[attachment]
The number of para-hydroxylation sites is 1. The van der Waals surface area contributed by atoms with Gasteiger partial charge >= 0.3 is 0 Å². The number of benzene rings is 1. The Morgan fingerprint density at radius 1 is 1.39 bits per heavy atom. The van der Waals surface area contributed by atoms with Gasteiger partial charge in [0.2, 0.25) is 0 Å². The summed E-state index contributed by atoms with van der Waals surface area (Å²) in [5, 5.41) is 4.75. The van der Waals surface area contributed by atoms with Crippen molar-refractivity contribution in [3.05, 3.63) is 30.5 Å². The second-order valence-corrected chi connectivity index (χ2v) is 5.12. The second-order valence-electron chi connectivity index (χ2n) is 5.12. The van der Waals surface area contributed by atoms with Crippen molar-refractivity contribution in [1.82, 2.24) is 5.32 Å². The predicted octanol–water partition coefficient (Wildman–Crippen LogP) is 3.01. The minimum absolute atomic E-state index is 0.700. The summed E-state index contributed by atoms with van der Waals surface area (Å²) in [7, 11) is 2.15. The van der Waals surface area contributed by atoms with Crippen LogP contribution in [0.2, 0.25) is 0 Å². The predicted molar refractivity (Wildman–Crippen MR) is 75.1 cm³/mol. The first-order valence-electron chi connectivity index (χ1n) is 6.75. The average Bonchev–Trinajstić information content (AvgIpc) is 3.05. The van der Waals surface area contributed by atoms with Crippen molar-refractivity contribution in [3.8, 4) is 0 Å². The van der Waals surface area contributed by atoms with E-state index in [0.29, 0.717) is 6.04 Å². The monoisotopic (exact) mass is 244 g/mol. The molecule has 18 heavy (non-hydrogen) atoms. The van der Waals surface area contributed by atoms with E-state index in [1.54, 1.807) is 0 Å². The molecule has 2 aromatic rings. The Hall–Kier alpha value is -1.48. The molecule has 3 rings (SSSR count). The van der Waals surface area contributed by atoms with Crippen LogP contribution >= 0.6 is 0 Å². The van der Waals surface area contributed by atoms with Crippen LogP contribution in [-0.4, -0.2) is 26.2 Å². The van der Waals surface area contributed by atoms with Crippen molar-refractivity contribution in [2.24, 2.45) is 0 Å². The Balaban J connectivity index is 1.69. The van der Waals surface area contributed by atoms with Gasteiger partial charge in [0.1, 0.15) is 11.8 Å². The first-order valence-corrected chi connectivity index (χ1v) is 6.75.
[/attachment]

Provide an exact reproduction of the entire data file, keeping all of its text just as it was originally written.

The number of para-hydroxylation sites is 1. The van der Waals surface area contributed by atoms with Gasteiger partial charge >= 0.3 is 0 Å². The number of benzene rings is 1. The Morgan fingerprint density at radius 1 is 1.39 bits per heavy atom. The van der Waals surface area contributed by atoms with Gasteiger partial charge in [0.2, 0.25) is 0 Å². The summed E-state index contributed by atoms with van der Waals surface area (Å²) in [5, 5.41) is 4.75. The van der Waals surface area contributed by atoms with Crippen molar-refractivity contribution in [3.05, 3.63) is 30.5 Å². The second-order valence-corrected chi connectivity index (χ2v) is 5.12. The second-order valence-electron chi connectivity index (χ2n) is 5.12. The van der Waals surface area contributed by atoms with Crippen molar-refractivity contribution in [1.82, 2.24) is 5.32 Å². The predicted octanol–water partition coefficient (Wildman–Crippen LogP) is 3.01. The minimum absolute atomic E-state index is 0.700. The summed E-state index contributed by atoms with van der Waals surface area (Å²) in [7, 11) is 2.15. The van der Waals surface area contributed by atoms with Crippen LogP contribution in [0.2, 0.25) is 0 Å². The predicted molar refractivity (Wildman–Crippen MR) is 75.1 cm³/mol. The first-order valence-electron chi connectivity index (χ1n) is 6.75. The average Bonchev–Trinajstić information content (AvgIpc) is 3.05. The van der Waals surface area contributed by atoms with Crippen molar-refractivity contribution in [3.8, 4) is 0 Å². The van der Waals surface area contributed by atoms with E-state index in [0.29, 0.717) is 6.04 Å². The monoisotopic (exact) mass is 244 g/mol. The molecule has 18 heavy (non-hydrogen) atoms. The van der Waals surface area contributed by atoms with E-state index in [1.54, 1.807) is 0 Å². The molecule has 2 aromatic rings. The Hall–Kier alpha value is -1.48. The molecule has 3 rings (SSSR count). The van der Waals surface area contributed by atoms with Crippen LogP contribution >= 0.6 is 0 Å². The van der Waals surface area contributed by atoms with Crippen LogP contribution in [-0.4, -0.2) is 26.2 Å². The van der Waals surface area contributed by atoms with Crippen molar-refractivity contribution in [2.24, 2.45) is 0 Å². The Balaban J connectivity index is 1.69. The van der Waals surface area contributed by atoms with Gasteiger partial charge in [0.1, 0.15) is 11.8 Å². The first-order valence-corrected chi connectivity index (χ1v) is 6.75.